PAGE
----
New York Times Claims Oscars Might Be ‘Most Diverse Ever,’ But ‘Problem Isn’t Solved’

A New York Times columnist commented on the possibility of wide diversity at the Oscars this year, but notes that “the problem isn't solved.”
HOLLYWOOD, CALIFORNIA - FEBRUARY 09: In this handout photo provided by A.M.P.A.S. Oscars statuettes are on display backstage during the 92nd Annual Academy Awards at the Dolby Theatre on February 09, 2020 in Hollywood, California. (Photo by Matt Petit - Handout/A.M.P.A.S. via Getty Images)
Matt Petit – Handout/A.M.P.A.S. via Getty Images

It’s awards season again and The Academy of Motion Picture Arts and Sciences recently released shortlists for this year’s Academy Awards. On Tuesday, The New York Times published a column detailing the potential diversity of this year’s nominations, but noted that “the problem isn’t solved” and “some old biases remain.”

After the hashtag #OscarsSoWhite began in 2015, Hollywood started a process of requiring more diversity and inclusion. However, the question remains as to whether or not their efforts will ever be enough for those who find fault with the industry.

In June of last year, the same New York Times columnist wrote a piece titled “After #OscarsSoWhite, the Academy Meets Goal to Diversify Membership.” Another report came a few months later, as the Academy announced additional diversity requirements for best picture films, even though “inclusion goals were met months ago.”

The newest guidelines are supposed to take effect by 2024, and “will require films to meet two of four diversity standards to be eligible for a best-picture nomination.”

The four different standards range from persons to plot. They include stipulations surrounding the actors, crew members, and department heads. There are also conditions on the details of a film’s storyline. The distribution and financing company are also involved in the diversity requirements, including interns. For distribution, production, or financing companies, there must be training and work opportunities provided to people from specified “underrepresented groups.” The fourth and final potential categorical requirement is reportedly “simpler,” and “merely asks that some of the senior marketing, publicity and distribution executives on a film are from an underrepresented group.”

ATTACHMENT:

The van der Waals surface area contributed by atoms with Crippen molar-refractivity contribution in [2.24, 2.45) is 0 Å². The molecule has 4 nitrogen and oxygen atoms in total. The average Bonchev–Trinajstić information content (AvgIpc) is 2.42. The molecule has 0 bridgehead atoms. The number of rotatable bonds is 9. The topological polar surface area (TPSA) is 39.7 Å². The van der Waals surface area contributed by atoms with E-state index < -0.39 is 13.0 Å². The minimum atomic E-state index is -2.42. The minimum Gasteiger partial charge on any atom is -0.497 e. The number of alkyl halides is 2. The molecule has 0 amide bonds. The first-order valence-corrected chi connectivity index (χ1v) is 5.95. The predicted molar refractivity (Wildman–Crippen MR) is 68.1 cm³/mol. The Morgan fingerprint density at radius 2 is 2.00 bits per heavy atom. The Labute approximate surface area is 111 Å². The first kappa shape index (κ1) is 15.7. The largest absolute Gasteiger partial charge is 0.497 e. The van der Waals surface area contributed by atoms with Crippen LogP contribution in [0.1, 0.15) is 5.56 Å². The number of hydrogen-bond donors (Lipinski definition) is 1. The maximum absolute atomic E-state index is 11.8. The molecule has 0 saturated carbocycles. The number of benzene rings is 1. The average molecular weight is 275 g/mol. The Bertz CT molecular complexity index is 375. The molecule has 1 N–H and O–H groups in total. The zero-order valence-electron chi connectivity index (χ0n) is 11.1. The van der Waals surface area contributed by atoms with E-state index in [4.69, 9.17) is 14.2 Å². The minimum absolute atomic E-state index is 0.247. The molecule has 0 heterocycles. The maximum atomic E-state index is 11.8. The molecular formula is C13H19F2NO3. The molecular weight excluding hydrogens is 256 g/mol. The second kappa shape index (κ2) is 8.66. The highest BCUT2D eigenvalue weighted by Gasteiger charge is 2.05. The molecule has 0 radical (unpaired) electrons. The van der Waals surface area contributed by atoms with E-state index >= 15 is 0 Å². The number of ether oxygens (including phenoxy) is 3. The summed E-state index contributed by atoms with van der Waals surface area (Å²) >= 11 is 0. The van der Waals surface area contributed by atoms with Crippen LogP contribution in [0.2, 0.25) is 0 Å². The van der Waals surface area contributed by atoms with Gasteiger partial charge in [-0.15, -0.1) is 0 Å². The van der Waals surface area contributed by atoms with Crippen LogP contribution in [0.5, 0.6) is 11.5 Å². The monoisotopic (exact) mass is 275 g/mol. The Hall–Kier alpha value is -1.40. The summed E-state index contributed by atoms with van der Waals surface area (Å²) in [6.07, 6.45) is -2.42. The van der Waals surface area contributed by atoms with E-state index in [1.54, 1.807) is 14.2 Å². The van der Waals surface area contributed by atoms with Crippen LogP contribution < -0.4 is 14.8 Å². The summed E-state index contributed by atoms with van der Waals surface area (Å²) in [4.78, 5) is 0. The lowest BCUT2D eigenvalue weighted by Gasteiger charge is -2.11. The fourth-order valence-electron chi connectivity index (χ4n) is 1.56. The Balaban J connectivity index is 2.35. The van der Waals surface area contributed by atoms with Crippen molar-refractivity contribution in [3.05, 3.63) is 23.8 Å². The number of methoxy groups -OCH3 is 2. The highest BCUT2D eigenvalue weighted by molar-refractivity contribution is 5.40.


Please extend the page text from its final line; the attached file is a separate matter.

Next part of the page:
Despite all of these efforts and the likelihood of diversity at the Academy Awards this year, time will tell whether it is adequate for Hollywood’s critics. The columnist acknowledges that “this particular year could produce the most diverse lineup of Oscar nominees ever” but argues that this might result in “Hollywood giv[ing] out those laurels and then rest[ing] on them.”

The writer then points to various examples of a continued lack of diversity, including this year’s Golden Globes nominations and remarks how its most prestigious category — “best drama” — did not include any of “the year’s major Black-led films.”

Audiences may remember last year’s awards ceremony before the pandemic hit, when “Parasite” became the first film not in the English language to win best picture, but the author laments that it still “couldn’t earn a single nomination in the acting categories.”

“Even though a Korean movie has now won best picture at the Oscars, no Korean or Korean-American actor has ever so much as been nominated,” the columnist continues, adding a question as to whether or not the actors of this year’s Korean film “Minari” can “break through those long-held biases.”

According to this columnist, the results of each year’s awards season don’t necessarily prove that progress has been achieved.

No matter what happens this awards season or the next, voters should remember that progress isn’t simply secured — it’s something you have to keep reaching for.

Back in 2014, there were people of color in most of the acting categories, Alfonso Cuarón (‘Gravity’) won the directing Oscar, and Steve McQueen’s ’12 Years a Slave’ took best picture.

The very next year kicked off #OscarsSoWhite.

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